Ladies and gentlemen, I present to you the case of the macaron vs. macaroon. I have eaten both macaroons and macarons in my day, and though I’ve pronounced both as maca-two-o’s-oons (despite their obvious disparities) not once has a server indicated that I was pronouncing the daintier dessert (pictured on the left below) incorrectly; in fact, I believe they, too, pronounced the name wrong. It’s sort of like how we’re all in denial and order “brushetta” even though we’ve learned the proper pronunciation is “brusketta.” Same goes for gyro and “year-ro” I (grudgingly) suppose…
But back to the case at hand. Both of these similarly named confections start with meringue: egg whites and sugar whipped to glossy stiffness. That’s where the cookies reach the fork in the road, the whisk in the peaks, if you will: the difference lies in the execution.
Macarons are of Parisian decent, and (to further complicate things) are sometimes referred to as “Parisian Macaroons” (note the 2 o’s). Luckily, macarons are easily identifiable by the sandwich-style presentation, the buns of which are light, airy almond meringue cookies. Macaron filling options are limitless; buttercream, fruit preserves, and chocolate ganache are frequent choices. The cookies and fillings are typically dyed in bright and fashionable coordinating colors, and the hue arguably makes a bigger statement than the flavor of the delicate cookie itself. It’s confection couture at its finest.
Notoriously difficult to prepare (Sally’s recipe requires two hours of prep time), traditional macaron recipes require advanced planning and aging of the egg whites. The whites are separated from the yolks and left to age in the fridge (sometimes for several days), and are then incorporated with almond flour and sugar. The batter is piped out with precision into round, flat, equally-sized discs, and as the cookies bake, a ruffled “foot” forms at the base, later serving as a frilly filling garter.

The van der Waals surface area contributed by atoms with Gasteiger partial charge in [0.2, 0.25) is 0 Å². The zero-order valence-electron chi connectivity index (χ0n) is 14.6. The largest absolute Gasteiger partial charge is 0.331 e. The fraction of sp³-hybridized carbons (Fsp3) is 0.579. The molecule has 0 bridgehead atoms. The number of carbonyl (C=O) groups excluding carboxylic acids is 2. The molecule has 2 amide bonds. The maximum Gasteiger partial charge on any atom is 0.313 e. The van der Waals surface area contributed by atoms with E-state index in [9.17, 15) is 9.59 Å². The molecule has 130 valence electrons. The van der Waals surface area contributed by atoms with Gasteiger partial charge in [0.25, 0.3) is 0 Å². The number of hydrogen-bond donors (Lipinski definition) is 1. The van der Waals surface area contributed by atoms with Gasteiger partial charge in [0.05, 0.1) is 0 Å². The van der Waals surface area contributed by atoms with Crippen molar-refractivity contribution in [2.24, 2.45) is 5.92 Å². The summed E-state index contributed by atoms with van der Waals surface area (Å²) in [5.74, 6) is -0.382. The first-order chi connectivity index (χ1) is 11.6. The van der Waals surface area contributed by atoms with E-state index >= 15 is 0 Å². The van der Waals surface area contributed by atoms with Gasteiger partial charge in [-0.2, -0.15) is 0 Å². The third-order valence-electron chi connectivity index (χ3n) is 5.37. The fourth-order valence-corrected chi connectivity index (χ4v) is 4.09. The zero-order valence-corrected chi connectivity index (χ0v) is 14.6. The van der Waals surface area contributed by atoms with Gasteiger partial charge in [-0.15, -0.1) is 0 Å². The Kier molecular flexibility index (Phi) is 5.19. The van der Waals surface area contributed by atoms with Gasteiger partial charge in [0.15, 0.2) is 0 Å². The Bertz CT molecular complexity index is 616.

This chic sweet is commonly found in trendy boutique bakeries, like Pistacia Vera in Columbus, which is fitting given that home cooks often struggle with baking macarons (cracked shells, missing feet, air pockets . . . the list of woes goes on).
In comparison, making macaroons is a cake (err… cookie) walk. (For reference, the Kitchn’s macaroon recipe requires only ten minutes of prep!) The most common variety of macaroon is coconut, especially in the United States, and the coconut variety has Italian and Jewish roots. Shredded coconut is folded into the sweet meringue, and nuts are occasionally added. These flourless treats are comparatively dense with a slightly crisp exterior, and soft, sticky center.
Sure the coconut macaroon may look a little homely next to a svelte Parisian macaron, but I’d argue both deserve a place at the cookie table.
The original version of this post appeared first in April 2013 on the now deceased official Urbanspoon blog.